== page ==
Safety of vitamin D treatment doses in pregnancy
Routine supplementation of vitamin D at doses of 400units (10micrograms) per day is currently recommended for pregnant women. Higher doses of vitamin D for treating deficiency may be considered in a pregnant woman if local laboratory results indicate a need for treatment.
Prescribers should always refer to general guidance before prescribing in pregnancy.
Consult local guidance in the first instance.
The optimal dose to correct vitamin D deficiency safely in pregnancy is still not clear from the available data and evidence.
There is currently no UK guidance on managing vitamin D deficiency in pregnancy.
International guidance recommends a daily intake of 1,000-2,000units, with upper limits of 4,000units daily advised in the American College of Obstetricians and Gynaecologists (ACOG) guidelines.
In certain situations higher doses may be used or recommended by specialists.
Very high single bolus doses of intramuscular vitamin D (300,000-500,000 units) would only ever be considered in specialist settings and are not generally recommended in pregnant women.
Monitoring following treatment
The decision to treat vitamin D deficiency should be based on local laboratory findings and be guided by local vitamin D reference ranges.
The ACOG make no recommendations in their guidance around monitoring of serum calcium or vitamin D levels following treatment with vitamin D in pregnancy.
In the general population, vitamin D levels can be checked around 3-6 months after starting treatment when steady state levels are likely to have been attained. NICE recommend checking adjusted plasma calcium one month after completing the loading regimen or after starting lower dose vitamin D supplementation in case primary hyperparathyroidism has been unmasked.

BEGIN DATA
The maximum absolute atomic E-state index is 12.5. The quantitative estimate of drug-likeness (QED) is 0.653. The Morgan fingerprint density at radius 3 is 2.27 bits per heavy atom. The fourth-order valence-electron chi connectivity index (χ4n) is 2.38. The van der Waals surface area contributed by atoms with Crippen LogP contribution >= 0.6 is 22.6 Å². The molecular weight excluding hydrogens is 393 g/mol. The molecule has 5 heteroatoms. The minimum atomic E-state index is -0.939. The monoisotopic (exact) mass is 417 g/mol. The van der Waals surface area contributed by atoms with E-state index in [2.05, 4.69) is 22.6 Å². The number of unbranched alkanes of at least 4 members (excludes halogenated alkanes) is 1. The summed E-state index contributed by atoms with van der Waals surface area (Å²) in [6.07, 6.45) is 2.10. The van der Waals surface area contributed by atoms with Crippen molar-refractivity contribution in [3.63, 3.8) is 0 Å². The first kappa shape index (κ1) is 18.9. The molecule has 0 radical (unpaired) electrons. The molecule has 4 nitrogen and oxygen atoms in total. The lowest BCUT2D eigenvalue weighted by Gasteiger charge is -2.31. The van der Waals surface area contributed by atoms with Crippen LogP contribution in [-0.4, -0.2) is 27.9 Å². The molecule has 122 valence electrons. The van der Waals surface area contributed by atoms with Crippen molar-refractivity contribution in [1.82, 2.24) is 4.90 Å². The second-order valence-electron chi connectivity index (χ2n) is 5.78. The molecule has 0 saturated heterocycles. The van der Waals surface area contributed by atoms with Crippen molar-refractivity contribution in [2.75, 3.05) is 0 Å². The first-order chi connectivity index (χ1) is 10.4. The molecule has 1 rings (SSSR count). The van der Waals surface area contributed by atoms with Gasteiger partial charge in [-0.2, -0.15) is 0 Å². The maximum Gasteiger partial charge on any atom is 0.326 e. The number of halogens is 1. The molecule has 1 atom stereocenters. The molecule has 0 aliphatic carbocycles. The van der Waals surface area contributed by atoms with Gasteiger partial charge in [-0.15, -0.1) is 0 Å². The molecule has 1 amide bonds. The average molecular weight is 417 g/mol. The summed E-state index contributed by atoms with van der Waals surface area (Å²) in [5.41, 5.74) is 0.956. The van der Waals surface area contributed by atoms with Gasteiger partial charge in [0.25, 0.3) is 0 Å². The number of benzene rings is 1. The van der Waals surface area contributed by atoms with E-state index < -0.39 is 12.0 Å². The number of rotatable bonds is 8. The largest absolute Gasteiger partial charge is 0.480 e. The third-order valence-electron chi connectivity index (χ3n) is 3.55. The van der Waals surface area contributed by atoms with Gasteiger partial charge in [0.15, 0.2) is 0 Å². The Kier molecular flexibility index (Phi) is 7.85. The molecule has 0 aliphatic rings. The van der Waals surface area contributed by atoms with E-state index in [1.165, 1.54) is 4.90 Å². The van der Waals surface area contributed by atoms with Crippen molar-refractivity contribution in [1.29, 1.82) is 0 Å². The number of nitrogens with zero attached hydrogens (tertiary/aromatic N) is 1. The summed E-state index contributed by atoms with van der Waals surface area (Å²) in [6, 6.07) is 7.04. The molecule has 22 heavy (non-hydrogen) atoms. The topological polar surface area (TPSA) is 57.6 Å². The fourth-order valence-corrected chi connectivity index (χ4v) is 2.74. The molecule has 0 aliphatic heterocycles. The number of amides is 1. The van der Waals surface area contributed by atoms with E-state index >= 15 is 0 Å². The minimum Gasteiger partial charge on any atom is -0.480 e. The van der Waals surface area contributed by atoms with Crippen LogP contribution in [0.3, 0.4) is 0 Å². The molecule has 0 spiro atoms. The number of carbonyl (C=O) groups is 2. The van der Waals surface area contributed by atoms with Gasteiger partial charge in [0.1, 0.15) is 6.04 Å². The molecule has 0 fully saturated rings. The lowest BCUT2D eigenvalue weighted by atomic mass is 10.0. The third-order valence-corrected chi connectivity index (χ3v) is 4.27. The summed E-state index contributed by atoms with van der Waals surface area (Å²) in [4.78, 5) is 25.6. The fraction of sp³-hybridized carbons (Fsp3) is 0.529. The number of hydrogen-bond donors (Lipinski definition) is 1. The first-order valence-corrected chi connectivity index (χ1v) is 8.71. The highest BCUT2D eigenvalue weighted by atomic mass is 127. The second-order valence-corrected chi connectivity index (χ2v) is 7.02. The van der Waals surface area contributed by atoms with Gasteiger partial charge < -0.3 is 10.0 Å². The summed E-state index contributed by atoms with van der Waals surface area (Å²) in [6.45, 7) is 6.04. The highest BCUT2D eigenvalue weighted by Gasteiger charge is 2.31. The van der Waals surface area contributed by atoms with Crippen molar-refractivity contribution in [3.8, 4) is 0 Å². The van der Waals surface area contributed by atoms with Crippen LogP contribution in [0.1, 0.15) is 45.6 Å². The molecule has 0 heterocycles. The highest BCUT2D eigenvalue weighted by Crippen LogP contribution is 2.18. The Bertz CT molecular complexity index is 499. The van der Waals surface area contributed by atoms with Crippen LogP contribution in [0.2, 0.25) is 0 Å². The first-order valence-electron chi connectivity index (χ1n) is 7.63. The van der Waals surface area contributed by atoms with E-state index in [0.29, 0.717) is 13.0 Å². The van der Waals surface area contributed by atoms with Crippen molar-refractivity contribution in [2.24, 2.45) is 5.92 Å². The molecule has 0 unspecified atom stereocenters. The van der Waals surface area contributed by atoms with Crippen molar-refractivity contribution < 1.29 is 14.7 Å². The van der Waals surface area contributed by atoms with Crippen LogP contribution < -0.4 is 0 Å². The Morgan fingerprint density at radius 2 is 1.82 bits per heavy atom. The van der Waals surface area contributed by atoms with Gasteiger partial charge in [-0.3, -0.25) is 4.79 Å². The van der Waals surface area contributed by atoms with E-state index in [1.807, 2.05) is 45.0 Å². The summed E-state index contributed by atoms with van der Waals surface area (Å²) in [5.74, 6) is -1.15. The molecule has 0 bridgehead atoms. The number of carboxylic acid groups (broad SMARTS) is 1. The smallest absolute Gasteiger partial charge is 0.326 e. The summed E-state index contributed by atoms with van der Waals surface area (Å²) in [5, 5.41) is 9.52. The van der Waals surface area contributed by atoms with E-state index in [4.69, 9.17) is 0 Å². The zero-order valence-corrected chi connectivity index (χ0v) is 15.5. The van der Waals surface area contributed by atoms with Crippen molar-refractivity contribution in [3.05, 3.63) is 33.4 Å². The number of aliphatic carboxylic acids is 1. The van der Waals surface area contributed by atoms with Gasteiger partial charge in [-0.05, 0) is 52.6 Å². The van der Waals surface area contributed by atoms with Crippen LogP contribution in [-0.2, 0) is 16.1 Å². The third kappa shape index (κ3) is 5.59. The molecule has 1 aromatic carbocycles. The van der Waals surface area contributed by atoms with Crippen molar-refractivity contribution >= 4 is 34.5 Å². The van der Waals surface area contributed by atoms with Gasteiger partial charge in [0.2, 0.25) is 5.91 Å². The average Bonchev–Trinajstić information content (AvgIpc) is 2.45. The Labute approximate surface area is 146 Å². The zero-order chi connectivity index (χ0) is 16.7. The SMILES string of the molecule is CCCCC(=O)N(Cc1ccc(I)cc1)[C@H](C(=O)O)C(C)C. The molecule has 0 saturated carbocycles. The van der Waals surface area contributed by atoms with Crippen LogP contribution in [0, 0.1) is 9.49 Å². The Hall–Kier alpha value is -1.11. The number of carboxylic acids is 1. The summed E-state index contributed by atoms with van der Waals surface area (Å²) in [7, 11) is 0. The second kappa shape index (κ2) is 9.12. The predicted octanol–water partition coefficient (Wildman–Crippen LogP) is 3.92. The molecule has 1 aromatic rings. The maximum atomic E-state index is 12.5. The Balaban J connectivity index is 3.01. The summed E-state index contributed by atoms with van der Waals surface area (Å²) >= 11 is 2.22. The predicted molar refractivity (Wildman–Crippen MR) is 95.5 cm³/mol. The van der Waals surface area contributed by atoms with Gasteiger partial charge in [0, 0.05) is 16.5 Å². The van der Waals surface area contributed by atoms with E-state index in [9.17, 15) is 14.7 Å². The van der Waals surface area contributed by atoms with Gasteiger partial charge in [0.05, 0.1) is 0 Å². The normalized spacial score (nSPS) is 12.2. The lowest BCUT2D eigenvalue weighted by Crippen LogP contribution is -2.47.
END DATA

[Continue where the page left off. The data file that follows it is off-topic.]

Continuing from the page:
It may be reasonable to check neonatal calcium and vitamin D levels at delivery if there are concerns about these.
Preferred forms of vitamin D
The Electronic Medicines Compendium (eMC) provides a list of UK products and prescribing information, including vitamin D products that are licensed for treatment of vitamin D deficiency during pregnancy. Note that some manufacturers of colecalciferol preparations state they can be taken during pregnancy when strictly indicated to correct vitamin D deficiency.
Combined calcium and vitamin D products are not routinely used to correct vitamin D deficiency in pregnancy but may have a role in women at high risk of pre-eclampsia.
UKTIS provide detailed information on the safety of Vitamin D in pregnancy for healthcare professionals (registration required).
The UKTIS has also produced a patient friendly factsheet (freely available) to inform expectant mothers about the safety of taking vitamin D during pregnancy.
- Removal of broken hyperlink under 'monitoring following treatment of vitamin D deficiency' and replacement of text linking to updated NICE CKS regarding calcium levels.